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D.C. newspaper headlines being read by tourists in front of the White House on the eve of Nixon's resignation. Slow Burn

Slow Burn

Nobody knew how Watergate was going to end. Our new podcast tells the story of what it felt like to watch a president fall.

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One day at the end of April 1973, Richard Nixon stood on a porch at Camp David and told John Ehrlichman he wanted to die. Nixon had summoned Ehrlichman, his long-serving domestic policy adviser, to tell him he was being fired from the White House.

Nixon had been dreading the conversation, but he knew it had to be done. The Department of Justice had recently informed the president that Ehrlichman could be facing criminal charges. Nixon felt the walls closing in.

Later, Nixon would tell the journalist David Frost how he gave his old friend the news: “I said, ‘You know, John, when I went to bed last night … I hoped—I almost prayed—I wouldn’t wake up this morning.’ ” According to Ehrlichman, the president then began to sob. It would be 15 months before he resigned from office.

So, that’s how Richard Nixon felt as the Watergate story went from a curious burglary to a national obsession. What was it like for everyone else? That’s the animating question behind my new eight-episode podcast series for Slate, Slow Burn.

Why are we revisiting Watergate now? The connections between the Nixon era and today are obvious enough. But to me, the similarity that’s most striking is not between Donald Trump and Richard Nixon (although they’re both paranoid, vengeful, and preoccupied with “loyalty”), or their alleged crimes (although they both involved cheating to win an election), or the legal issues in the two cases (although they both center on obstruction of justice).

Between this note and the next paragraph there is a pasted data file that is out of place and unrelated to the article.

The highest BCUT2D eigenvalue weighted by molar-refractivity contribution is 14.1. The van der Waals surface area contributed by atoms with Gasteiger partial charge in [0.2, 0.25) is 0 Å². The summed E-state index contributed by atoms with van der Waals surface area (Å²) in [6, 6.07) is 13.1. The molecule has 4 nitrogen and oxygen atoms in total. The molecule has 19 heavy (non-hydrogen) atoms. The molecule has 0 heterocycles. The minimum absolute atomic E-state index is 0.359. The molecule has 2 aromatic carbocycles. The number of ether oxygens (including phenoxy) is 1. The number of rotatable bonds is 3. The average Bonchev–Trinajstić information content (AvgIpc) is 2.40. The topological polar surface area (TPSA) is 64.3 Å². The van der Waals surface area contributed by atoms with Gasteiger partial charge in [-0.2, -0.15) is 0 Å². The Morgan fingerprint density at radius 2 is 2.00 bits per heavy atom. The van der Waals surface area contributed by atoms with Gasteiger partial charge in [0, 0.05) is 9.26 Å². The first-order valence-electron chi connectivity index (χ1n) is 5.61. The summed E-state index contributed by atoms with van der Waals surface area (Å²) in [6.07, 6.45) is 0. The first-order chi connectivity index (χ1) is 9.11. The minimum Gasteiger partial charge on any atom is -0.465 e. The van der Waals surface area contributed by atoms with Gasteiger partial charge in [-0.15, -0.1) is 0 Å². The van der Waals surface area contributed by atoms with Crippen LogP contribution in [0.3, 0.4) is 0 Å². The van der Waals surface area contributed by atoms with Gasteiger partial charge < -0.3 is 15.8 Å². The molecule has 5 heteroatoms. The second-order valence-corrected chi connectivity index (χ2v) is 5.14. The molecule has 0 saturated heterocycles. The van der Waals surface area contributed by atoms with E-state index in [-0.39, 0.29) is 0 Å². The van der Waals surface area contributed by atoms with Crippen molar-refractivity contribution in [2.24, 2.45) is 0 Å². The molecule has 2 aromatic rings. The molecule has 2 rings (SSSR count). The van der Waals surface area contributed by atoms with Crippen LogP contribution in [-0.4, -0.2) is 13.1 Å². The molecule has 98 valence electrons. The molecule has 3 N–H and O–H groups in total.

Slow Burn podcast tile
Click here to subscribe in your podcast player. Podcast artwork by Teddy Blanks of Chips NY.

Rather, it’s that people who lived through Watergate had no idea what was going to happen from one day to the next, or how it was all going to end. I recognize that feeling. The Trump administration has made many of us feel like the country is in an unfamiliar, precarious situation. Some days it seems like our democratic institutions won’t survive, or that permanent damage has already been done. Pretty much every day, we are buffeted by news stories that sound like they’ve been ripped out of highly stressful and very unrealistic novels.

The point of Slow Burn is to look back on the most recent time Americans went through this en masse, and to put ourselves in their shoes.

Some of the people whose stories you’ll hear on Slow Burn played key roles in the 26-month saga that followed the Watergate break-in. They investigated it, or they covered it, or they helped cover it up. Others were bit players, and still others weren’t involved at all, except in the sense that, like millions of other Americans, they followed it in real time, and were changed by it.

The first episode, which you can hear by subscribing in your favorite podcast player or clicking the play button below, is about a woman named Martha Mitchell. Mitchell was the wife of Nixon’s first attorney general. In the days after the break-in, she was forcibly tranquilized and held prisoner in a California hotel room so that she wouldn’t tell reporters what she knew about Watergate. When I learned her story a few months ago, I couldn’t believe I’d never heard it before.

Maybe looking backward in this way is an exercise in wishful thinking, as if the fact that the nation made it through Watergate means we’re going to be fine too. Maybe it’s escapism at a time when we should be focused on the present. But it’s worth doing regardless. Whether or not Watergate can “tell” us anything about our present moment, I can promise you, having spent months researching it, that learning about the details, the subplots, and the peripheral characters will change how you perceive what’s going on now. It’s a reminder—a humbling if not an entirely comforting one—that many of the destabilizing events that have been raining down on the country since last November will soon be entirely forgotten. Hopefully someone will make a podcast about them one day.

Podcast produced by Leon Neyfakh and Andrew Parsons.

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